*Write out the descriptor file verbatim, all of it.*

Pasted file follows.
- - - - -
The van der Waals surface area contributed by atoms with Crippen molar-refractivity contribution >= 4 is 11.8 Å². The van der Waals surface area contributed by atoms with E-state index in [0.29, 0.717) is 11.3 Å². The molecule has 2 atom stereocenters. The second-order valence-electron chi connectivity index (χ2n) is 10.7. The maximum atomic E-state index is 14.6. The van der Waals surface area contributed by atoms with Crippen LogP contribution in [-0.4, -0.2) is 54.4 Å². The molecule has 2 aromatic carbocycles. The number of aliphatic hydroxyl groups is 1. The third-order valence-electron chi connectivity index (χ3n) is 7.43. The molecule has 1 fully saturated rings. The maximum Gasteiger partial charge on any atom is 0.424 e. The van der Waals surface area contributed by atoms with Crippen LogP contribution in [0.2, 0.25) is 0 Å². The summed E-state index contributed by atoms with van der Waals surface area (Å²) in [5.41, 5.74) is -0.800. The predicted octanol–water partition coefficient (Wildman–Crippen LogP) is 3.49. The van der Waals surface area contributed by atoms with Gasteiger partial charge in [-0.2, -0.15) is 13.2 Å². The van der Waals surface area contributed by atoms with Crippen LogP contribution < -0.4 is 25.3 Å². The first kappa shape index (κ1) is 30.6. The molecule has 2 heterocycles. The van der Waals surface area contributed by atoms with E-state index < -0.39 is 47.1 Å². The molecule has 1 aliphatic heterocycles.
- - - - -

The van der Waals surface area contributed by atoms with Crippen molar-refractivity contribution >= 4 is 11.8 Å². The van der Waals surface area contributed by atoms with E-state index in [0.29, 0.717) is 11.3 Å². The molecule has 2 atom stereocenters. The second-order valence-electron chi connectivity index (χ2n) is 10.7. The maximum atomic E-state index is 14.6. The van der Waals surface area contributed by atoms with Crippen LogP contribution in [-0.4, -0.2) is 54.4 Å². The molecule has 2 aromatic carbocycles. The number of aliphatic hydroxyl groups is 1. The third-order valence-electron chi connectivity index (χ3n) is 7.43. The molecule has 1 fully saturated rings. The maximum Gasteiger partial charge on any atom is 0.424 e. The van der Waals surface area contributed by atoms with Crippen LogP contribution in [0.2, 0.25) is 0 Å². The summed E-state index contributed by atoms with van der Waals surface area (Å²) in [5.41, 5.74) is -0.800. The predicted octanol–water partition coefficient (Wildman–Crippen LogP) is 3.49. The van der Waals surface area contributed by atoms with Gasteiger partial charge in [-0.2, -0.15) is 13.2 Å². The van der Waals surface area contributed by atoms with Crippen LogP contribution < -0.4 is 25.3 Å². The first kappa shape index (κ1) is 30.6. The molecule has 2 heterocycles. The van der Waals surface area contributed by atoms with E-state index < -0.39 is 47.1 Å². The molecule has 1 aliphatic heterocycles.